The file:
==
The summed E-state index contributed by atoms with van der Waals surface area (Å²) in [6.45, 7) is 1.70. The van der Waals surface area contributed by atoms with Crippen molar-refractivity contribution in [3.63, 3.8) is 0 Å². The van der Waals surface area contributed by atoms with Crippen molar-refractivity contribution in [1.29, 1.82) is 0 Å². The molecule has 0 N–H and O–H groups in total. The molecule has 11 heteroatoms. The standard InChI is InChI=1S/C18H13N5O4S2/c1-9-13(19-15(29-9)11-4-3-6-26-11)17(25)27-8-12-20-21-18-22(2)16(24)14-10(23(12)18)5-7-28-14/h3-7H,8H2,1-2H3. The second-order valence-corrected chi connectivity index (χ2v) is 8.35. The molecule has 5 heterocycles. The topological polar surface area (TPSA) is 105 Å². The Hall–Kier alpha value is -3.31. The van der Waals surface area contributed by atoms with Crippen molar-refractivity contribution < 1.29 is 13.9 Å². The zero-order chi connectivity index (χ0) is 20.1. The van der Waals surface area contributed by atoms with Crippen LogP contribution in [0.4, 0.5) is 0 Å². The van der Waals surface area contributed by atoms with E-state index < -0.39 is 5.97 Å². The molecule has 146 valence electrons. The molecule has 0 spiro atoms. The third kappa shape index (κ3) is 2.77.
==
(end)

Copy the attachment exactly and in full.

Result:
The summed E-state index contributed by atoms with van der Waals surface area (Å²) in [6.45, 7) is 1.70. The van der Waals surface area contributed by atoms with Crippen molar-refractivity contribution in [3.63, 3.8) is 0 Å². The van der Waals surface area contributed by atoms with Crippen molar-refractivity contribution in [1.29, 1.82) is 0 Å². The molecule has 0 N–H and O–H groups in total. The molecule has 11 heteroatoms. The standard InChI is InChI=1S/C18H13N5O4S2/c1-9-13(19-15(29-9)11-4-3-6-26-11)17(25)27-8-12-20-21-18-22(2)16(24)14-10(23(12)18)5-7-28-14/h3-7H,8H2,1-2H3. The second-order valence-corrected chi connectivity index (χ2v) is 8.35. The molecule has 5 heterocycles. The topological polar surface area (TPSA) is 105 Å². The Hall–Kier alpha value is -3.31. The van der Waals surface area contributed by atoms with Crippen molar-refractivity contribution < 1.29 is 13.9 Å². The zero-order chi connectivity index (χ0) is 20.1. The van der Waals surface area contributed by atoms with Crippen LogP contribution in [0.4, 0.5) is 0 Å². The van der Waals surface area contributed by atoms with E-state index < -0.39 is 5.97 Å². The molecule has 146 valence electrons. The molecule has 0 spiro atoms. The third kappa shape index (κ3) is 2.77.